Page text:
screenplay adaptor, allows time to flow by and rarely defines it. The
audience loses track of how many days Tom has been in Paris or if it
becomes tomorrow or the day after.

Ethan Hawke does a very good job of keeping the audience on edge about
Tom. He is frequently quiet and contemplative as he melts into a café
booth but every now and then there are loud outbursts when a bit of
news or a situation displeases him. I have seen variations of Kristin
Scott Thomas as Margit before. She is confident, knows how to relax her
company, and easily handles Tom when he is falling apart; she knows
exactly how to put him back together. Joanna Kulig as the bar maid is a
wonderful new presence on screen. She is obviously native Polish like
the director, but must converse in two other languages (English and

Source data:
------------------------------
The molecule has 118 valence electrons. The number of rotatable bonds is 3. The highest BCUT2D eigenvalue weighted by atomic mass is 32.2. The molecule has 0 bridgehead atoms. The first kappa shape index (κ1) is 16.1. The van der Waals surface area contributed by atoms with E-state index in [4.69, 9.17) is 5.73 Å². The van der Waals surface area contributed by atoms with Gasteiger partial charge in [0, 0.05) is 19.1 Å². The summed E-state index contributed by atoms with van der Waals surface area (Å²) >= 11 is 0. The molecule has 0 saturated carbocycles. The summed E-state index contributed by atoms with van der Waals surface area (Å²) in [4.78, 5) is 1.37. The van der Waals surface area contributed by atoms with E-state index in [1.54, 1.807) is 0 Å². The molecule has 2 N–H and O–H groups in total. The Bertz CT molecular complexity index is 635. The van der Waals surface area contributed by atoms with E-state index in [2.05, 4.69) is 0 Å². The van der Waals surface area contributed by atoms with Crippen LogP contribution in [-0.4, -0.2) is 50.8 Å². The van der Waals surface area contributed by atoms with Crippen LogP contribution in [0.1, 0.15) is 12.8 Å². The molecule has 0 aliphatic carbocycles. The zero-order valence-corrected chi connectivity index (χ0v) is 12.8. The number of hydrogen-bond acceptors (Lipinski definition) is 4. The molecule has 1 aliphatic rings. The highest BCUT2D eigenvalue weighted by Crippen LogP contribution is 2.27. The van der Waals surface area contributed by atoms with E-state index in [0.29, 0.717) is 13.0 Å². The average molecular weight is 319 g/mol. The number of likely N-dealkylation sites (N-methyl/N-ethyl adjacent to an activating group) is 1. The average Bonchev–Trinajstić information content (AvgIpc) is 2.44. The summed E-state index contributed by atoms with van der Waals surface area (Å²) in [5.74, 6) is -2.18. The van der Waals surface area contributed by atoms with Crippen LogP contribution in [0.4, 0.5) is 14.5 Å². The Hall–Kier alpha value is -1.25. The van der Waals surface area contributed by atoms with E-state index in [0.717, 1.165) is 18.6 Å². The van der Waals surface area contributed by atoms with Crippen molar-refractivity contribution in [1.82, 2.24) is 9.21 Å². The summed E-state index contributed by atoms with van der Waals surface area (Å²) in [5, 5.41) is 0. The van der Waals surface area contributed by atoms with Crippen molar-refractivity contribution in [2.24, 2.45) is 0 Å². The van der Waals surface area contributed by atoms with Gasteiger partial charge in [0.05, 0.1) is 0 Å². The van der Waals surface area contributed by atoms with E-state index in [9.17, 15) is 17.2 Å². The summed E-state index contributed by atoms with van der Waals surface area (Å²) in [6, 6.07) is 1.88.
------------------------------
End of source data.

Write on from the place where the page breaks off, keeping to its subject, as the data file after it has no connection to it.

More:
French) along with the rest of the cast. The script shows a narrative
strength as I did not realize very often as it seamlessly slipped from
French to English and back again.

After the screening, I overheard a lot of people asking their friends
to explain what happened and either agreeing with them in 'aha' moments
or shaking their heads in disbelief. The Woman in the Fifth will most
likely polarize the audience between those who are familiar with films
such as these and those that are unfamiliar with being blindsided and
bewildered. I recommend The Woman in the Fifth for both types of
audience members. For the indoctrinated, you will appreciate a shadowy
script with a fascinating unreliable narrator. For the untested viewer,
go and enjoy an intriguing international cast and get your questions
ready at the end.